1994 Broadbent Vintage Port
          ??????????????????????????????????????????

          Flight $15

          --------------------------------------------------------------------------------

          PLEASE HAVE A HEALTHY & HAPPY HOLIDAY SEASON!
          FROM STEVEN, NANCY and JEREMY

          WILLIAM CROSS WINE MERCHANTS
          2253 Polk St.
          SF, CA 94109
          (415) 346-1314
          wcwm@earthlink.net

          Link: http://www.chowhound.com/topics/show/...

          1. John Walker downtown has older vintage ports sometimes. And, you got an informed reply on the General Topics from a local wine merchant - check out PlumpJack too.

            If you're looking for aged bottles, consider ordering from Tinamou or Rare Wine Company (check their websites) and having the bottle shipped to you from Sonoma. They are specialists in older ports, as is Golden West Wine in SF. It pays to shop around, as prices for older bottles can vary dramatically. I have purchased from all three and have been satisfied with their service. However, I have heard some complaints about Tinamou from time to time.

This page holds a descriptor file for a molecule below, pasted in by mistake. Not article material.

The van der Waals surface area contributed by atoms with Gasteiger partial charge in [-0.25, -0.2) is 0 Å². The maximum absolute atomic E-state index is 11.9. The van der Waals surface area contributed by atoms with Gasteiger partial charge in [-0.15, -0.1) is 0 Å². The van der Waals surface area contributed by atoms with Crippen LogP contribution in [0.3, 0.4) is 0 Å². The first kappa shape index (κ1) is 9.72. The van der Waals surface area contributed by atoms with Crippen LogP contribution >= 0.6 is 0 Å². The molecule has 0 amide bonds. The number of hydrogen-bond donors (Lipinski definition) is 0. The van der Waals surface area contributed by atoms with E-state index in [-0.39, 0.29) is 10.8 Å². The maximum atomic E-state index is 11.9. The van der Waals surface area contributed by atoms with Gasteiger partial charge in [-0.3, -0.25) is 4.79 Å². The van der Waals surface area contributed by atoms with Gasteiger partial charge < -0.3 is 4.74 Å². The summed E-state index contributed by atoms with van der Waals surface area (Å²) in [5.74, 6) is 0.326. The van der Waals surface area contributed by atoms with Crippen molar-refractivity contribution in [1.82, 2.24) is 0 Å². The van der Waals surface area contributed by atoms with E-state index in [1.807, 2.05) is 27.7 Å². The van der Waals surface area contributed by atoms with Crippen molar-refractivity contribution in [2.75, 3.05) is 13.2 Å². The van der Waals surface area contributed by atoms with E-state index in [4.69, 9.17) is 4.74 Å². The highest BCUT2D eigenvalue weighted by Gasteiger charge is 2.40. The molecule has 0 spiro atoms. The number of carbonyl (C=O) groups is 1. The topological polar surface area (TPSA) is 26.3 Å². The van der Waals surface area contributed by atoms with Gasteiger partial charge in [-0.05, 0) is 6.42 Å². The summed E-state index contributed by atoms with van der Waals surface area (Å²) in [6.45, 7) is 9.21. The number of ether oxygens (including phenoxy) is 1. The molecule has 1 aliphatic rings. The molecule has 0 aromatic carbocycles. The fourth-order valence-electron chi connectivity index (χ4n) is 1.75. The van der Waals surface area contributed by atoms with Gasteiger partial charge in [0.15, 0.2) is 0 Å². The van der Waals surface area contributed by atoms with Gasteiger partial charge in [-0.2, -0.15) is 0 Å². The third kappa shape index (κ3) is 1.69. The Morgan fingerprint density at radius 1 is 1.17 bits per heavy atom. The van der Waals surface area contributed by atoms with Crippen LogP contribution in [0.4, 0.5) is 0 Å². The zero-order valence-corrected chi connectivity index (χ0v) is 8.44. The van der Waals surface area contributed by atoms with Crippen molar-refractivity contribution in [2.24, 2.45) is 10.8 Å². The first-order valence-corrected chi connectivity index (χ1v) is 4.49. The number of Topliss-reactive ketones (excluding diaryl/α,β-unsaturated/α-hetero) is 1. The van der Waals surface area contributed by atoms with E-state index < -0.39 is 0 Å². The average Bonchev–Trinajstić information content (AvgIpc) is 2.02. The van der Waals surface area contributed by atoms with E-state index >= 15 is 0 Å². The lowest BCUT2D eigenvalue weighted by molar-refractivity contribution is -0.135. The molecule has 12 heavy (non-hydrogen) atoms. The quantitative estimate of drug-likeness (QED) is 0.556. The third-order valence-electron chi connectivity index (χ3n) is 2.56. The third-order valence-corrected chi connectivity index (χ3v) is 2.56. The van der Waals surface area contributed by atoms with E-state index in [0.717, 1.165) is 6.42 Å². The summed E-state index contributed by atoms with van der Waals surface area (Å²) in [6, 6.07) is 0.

Link: http://www.golden-west-wine.com/cgi-l...

            7 Replies
            1. re: Melanie Wong

              Your help is deeply appreciated. I will look into these leads. My time is running out! :-)

              1. re: Celeste

                Good luck, and let us know what you end up with.

                I'd vote for a tawny with indication of age or a colheita (tawny port of a single vintage). Will keep for several days and doesn't have to be consumed in one sitting once opened. K&L in SF has some of the Krohn's colheitas described in the linked post.

                Link: http://www.chowhound.com/topics/show/...

                1. re: Melanie Wong

                  Ha! Without seeing this last post of yours, I was just to write to say that I managed to make it over for the Madeira/Port tasting at William Cross and decided to purchase the Ferreira 20 year Tawny based on upon reconsideration that my father and I probably can't finish the whole bottle in one sitting and noone else in the family likes port. And who wants to waste half a bottle of $100 port?